(Chicago, IL) — “We have never been in this kind of situation before.”
That’s a big statement when it’s spoken by TASC President Melody Heaps, who has seen numerous state budget battles in her 33 years at the helm of TASC.
TASC received budget cut letters this week from the Illinois Department of Human Services (DHS) and the Illinois Department of Children and Family Services (DCFS). The letters announced that TASC’s statewide services for criminal justice clients are cut 76%, and TASC’s child welfare services are zeroed out completely.
The back-breaking cuts to TASC, substance abuse treatment programs, and numerous other human service agencies are set to take effect July 1.
Rob Wildeboer, reporter for Chicago Public Radio (WBEZ, 91.5 FM) interviewed Ms. Heaps on Wednesday.* Given that this is not the first time that human services have faced potential budget cuts, Mr. Wildeboer asked if the current uproar is saber rattling.
“This is not saber rattling,” Ms. Heaps emphasized. “These are the facts.”
Ms. Heaps explained that because funding for TASC’s criminal justice and child welfare programs is severely curtailed or eliminated as of July 1, TASC has no choice but to halt intake and begin notifying clients that services are stopped. The statewide agency is currently in the process of terminating assessment, case management, and supervision of some 3,000 clients across Illinois, including nearly 1,200 court-mandated clients in Cook County.
Courts will become backlogged, addiction-driven crime will increase, and the costs of dealing with addiction will be shifted to county jails and hospitals.
In addition, parents who are working to overcome addiction and regain custody of their children will no longer have the services of TASC’s Recovery Coach program. Without treatment for parents, more children will remain wards of the state.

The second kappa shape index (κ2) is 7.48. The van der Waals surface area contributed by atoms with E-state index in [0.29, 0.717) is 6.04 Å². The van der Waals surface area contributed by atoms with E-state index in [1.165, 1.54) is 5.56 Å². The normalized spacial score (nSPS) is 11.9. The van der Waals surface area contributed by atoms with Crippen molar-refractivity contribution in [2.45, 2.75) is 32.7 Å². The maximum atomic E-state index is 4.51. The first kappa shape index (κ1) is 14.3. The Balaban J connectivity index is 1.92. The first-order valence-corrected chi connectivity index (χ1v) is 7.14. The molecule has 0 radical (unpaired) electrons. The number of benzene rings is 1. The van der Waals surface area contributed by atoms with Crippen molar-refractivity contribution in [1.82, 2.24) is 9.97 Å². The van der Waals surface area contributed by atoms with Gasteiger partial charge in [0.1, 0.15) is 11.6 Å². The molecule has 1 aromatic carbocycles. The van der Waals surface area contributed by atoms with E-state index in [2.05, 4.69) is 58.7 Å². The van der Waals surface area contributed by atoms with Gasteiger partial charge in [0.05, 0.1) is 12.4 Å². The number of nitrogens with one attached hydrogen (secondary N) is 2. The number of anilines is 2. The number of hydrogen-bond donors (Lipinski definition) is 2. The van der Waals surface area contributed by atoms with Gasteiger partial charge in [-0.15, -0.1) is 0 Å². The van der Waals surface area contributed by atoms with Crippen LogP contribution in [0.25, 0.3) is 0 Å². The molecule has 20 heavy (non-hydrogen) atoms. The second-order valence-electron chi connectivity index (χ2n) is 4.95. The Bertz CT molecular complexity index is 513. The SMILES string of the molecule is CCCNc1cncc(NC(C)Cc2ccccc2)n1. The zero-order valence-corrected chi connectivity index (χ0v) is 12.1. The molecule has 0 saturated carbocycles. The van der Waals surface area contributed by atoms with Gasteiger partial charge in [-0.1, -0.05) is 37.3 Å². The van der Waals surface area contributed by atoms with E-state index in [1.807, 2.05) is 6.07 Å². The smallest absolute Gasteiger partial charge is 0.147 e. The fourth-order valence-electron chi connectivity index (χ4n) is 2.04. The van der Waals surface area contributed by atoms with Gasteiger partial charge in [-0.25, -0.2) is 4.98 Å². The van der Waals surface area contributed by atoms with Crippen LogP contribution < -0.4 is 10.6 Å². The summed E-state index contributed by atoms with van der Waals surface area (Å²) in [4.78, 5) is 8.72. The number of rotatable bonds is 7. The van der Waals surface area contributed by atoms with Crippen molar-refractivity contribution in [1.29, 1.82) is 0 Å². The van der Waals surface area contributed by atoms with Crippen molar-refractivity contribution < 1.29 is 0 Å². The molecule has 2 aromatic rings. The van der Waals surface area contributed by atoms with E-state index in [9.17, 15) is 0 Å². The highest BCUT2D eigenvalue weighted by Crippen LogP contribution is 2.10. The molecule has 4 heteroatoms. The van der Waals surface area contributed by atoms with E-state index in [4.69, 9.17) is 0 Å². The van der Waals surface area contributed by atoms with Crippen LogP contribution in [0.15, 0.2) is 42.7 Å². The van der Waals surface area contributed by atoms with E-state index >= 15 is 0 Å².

“These budget cuts undermine the very purpose of TASC, and they undo decades of work by the courts and treatment system in Illinois,” said TASC Executive Vice President Pam Rodriguez. “They are an affront to every judge who relies on community-based treatment as a sentencing option for nonviolent offenders, to every child advocate who helps to heal families affected by addiction, and to every taxpayer who believes in the efficient use of public dollars to maintain community safety.”
Governor Pat Quinn, Senate President John Cullerton, House Speaker Michael Madigan, Senate Minority Leader Christine Radogno, and House Minority Leader Tom Cross met again on Wednesday, though state budget talks remain at an impasse.
The General Assembly will convene in a special legislative session in Springfield beginning next Tuesday, June 23.
* Note: TASC does not provide drug treatment, as reported in the WBEZ story. TASC is an independent, nonprofit entity whose criminal justice programs link the criminal justice system to community-based drug treatment. As the agency designated by the state pursuant to Chapter 20 ILCS 301/40, TASC provides clinical assessment, treatment placement, and ongoing case management and client supervision.
TASC clients have significantly better outcomes, in terms of reduced crime and reduced drug use, than individuals who do not get TASC.